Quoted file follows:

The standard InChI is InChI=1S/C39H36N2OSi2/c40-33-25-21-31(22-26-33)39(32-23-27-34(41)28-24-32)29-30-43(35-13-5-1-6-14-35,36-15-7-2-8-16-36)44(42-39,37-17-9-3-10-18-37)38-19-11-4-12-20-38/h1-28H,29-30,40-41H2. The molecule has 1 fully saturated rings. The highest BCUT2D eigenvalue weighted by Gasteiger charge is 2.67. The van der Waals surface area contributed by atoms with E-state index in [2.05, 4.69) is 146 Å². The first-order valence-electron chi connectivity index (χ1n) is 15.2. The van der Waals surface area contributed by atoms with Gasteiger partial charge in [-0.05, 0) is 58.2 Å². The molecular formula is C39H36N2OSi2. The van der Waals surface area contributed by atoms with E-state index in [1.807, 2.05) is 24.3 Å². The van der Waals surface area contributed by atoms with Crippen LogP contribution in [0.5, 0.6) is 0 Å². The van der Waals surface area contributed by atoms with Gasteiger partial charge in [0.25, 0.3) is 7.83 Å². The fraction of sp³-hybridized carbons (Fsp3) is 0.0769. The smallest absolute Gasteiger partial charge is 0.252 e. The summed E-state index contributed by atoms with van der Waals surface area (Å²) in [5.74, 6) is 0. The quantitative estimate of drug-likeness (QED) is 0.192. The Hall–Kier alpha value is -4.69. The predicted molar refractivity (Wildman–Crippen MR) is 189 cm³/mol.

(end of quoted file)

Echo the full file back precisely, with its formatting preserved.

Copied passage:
The standard InChI is InChI=1S/C39H36N2OSi2/c40-33-25-21-31(22-26-33)39(32-23-27-34(41)28-24-32)29-30-43(35-13-5-1-6-14-35,36-15-7-2-8-16-36)44(42-39,37-17-9-3-10-18-37)38-19-11-4-12-20-38/h1-28H,29-30,40-41H2. The molecule has 1 fully saturated rings. The highest BCUT2D eigenvalue weighted by Gasteiger charge is 2.67. The van der Waals surface area contributed by atoms with E-state index in [2.05, 4.69) is 146 Å². The first-order valence-electron chi connectivity index (χ1n) is 15.2. The van der Waals surface area contributed by atoms with Gasteiger partial charge in [-0.05, 0) is 58.2 Å². The molecular formula is C39H36N2OSi2. The van der Waals surface area contributed by atoms with E-state index in [1.807, 2.05) is 24.3 Å². The van der Waals surface area contributed by atoms with Crippen LogP contribution in [0.5, 0.6) is 0 Å². The van der Waals surface area contributed by atoms with Gasteiger partial charge in [0.25, 0.3) is 7.83 Å². The fraction of sp³-hybridized carbons (Fsp3) is 0.0769. The smallest absolute Gasteiger partial charge is 0.252 e. The summed E-state index contributed by atoms with van der Waals surface area (Å²) in [5.74, 6) is 0. The quantitative estimate of drug-likeness (QED) is 0.192. The Hall–Kier alpha value is -4.69. The predicted molar refractivity (Wildman–Crippen MR) is 189 cm³/mol.